Possible Cure Of Type 1 Diabetes Now One Step Closer

Possible Cure Of Type 1 Diabetes Now One Step Closer

South Australia Minister for Manufacturing and Innovation Kyam Maher

Funding For New Type 1 Diabetes Technology

Victor P Taffa

A revolutionary breakthrough in the treatment and possible cure of type 1 diabetes developed in South Australia is now one step closer with $50,000 in State Government funding for a medical technology start up.

Beta Cell Technologies is among 6 innovative businesses to receive the latest round of grants from the South Australian Early Commercialisation Fund.

 

“Companies like Beta Cell are proof that we have world-class researchers in South Australia who, when connected with financial support to commercialise their ideas, could potentially create lucrative industries for our state.” Minister for Manufacturing and Innovation Kyam Maher said.

“Through programs such as the South Australian Early Commercialisation Fund we’re supporting South Australian researchers and high-tech startups that are prepared to innovate and reap the rewards.”

Adelaide-based Beta Cell, co-founded by implantation and burns experts Professors Toby Coates and John Greenwood AM, together with Julian Burton OAM, of the Julian Burton Burns Trust, plans to design and develop a seeding device which can reproduce human cells to effectively create an ectopic ‘pancreas’ on the skin.

Human trials for Beta Cell’s skin pancreas technology are expected to commence in mid-late 2018 and, if successful, could provide the 142,000 Australians who suffer from type 1 diabetes with a potential cure.

“South Australian entrepreneurs and businesses are taking a fresh approach to developing technologies and innovations with the potential to revolutionise everything from the way we treat chronic disease to the way we meet business contacts.” TechinSA Chief Executive Joe Thorp said.

“Innovation and energy happening out there in our State’s high-tech sector is impressive. By encouraging and supporting ambitious South Australians to take their ideas through to commercial success, TechinSA is helping to create a future built upon innovation, technology and knowledge that will have profound benefits for all South Australians.”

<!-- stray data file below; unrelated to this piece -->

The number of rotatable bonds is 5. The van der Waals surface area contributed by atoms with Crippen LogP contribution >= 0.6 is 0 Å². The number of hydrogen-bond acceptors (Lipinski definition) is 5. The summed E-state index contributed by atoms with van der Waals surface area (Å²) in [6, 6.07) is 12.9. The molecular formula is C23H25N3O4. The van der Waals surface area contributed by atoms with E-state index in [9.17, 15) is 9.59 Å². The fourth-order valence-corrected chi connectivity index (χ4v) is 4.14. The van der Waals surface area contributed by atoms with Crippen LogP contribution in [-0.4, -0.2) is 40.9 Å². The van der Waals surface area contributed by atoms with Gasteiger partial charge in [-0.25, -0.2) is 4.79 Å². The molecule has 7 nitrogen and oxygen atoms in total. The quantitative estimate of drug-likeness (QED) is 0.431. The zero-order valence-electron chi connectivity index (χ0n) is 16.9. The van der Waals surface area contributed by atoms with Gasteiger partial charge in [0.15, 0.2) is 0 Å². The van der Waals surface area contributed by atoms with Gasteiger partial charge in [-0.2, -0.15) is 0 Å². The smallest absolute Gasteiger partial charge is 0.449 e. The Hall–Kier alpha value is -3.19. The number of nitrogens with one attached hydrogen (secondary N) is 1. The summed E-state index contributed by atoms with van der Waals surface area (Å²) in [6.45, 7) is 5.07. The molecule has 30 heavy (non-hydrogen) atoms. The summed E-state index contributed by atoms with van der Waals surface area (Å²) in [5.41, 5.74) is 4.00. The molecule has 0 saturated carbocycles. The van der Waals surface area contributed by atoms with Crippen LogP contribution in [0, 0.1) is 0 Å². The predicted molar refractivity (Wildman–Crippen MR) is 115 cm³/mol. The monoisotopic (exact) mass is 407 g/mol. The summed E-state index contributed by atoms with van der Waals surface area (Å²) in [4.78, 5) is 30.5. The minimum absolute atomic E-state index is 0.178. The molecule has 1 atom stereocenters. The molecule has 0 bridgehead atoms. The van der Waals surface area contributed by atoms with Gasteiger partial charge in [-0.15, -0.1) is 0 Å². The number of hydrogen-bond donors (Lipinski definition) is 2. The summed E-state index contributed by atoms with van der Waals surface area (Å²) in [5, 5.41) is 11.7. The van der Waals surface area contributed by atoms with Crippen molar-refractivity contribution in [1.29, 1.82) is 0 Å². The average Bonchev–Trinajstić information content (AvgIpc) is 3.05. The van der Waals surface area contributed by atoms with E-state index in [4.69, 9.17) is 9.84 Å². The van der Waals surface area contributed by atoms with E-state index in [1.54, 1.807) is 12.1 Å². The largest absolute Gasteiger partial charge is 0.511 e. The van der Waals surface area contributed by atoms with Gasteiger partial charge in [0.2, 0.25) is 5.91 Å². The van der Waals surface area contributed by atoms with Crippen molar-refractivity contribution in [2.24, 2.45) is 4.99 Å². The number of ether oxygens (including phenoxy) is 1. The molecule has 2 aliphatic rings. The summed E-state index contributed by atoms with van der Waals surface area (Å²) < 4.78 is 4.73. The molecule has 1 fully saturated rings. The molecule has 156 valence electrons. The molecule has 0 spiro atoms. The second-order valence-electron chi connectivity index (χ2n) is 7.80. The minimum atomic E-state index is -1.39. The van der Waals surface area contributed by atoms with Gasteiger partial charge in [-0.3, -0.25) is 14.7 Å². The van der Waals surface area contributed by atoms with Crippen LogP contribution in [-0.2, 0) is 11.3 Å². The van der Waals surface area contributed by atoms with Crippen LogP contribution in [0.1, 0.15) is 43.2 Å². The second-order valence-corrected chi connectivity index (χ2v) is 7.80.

Other recipients of the most recent round of SAECF funding include:

  • Coolsan Australia – for the development of a sanitation device for large-scale chilled food manufacturing storage.
  • Life Whisperer – applying Artificial Intelligence for early detection of viable embryos for IVF
  • Nexus eCare – for the development of linked health apps, My eCare® and My eCare Diary®, to improve chronic disease management
  • Pfonr – mobile phone networking technology to manage professional and personal networking
  • Rogue Lumens – hardware and software solutions for marketing and communications

 Background

Professor Coates, a leader in islet transplantation based at the Royal Adelaide Hospital, and Professor Greenwood, founder of the pioneering Biodegradable Temporising Matrix for burns treatment and surgical wounds based at the Royal Adelaide Hospital, have combined their expert knowledge and technologies to create the insulin-producing pancreas on the skin.

Type 1 diabetes is a chronic life-long disease in which the pancreas, a large gland behind the stomach, stops making insulin because the cells that make the insulin have been destroyed by the body’s immune system. Without insulin, the body’s cells cannot turn glucose into energy.

Administered by the State Government’s innovation agency, TechInSA, the $10 Million Early Commercialisation Fund is a competitive application funding program designed to help entrepreneurs and businesses accelerate the commercialisation of ideas and services from proof of concept through to product development and early commercialisation.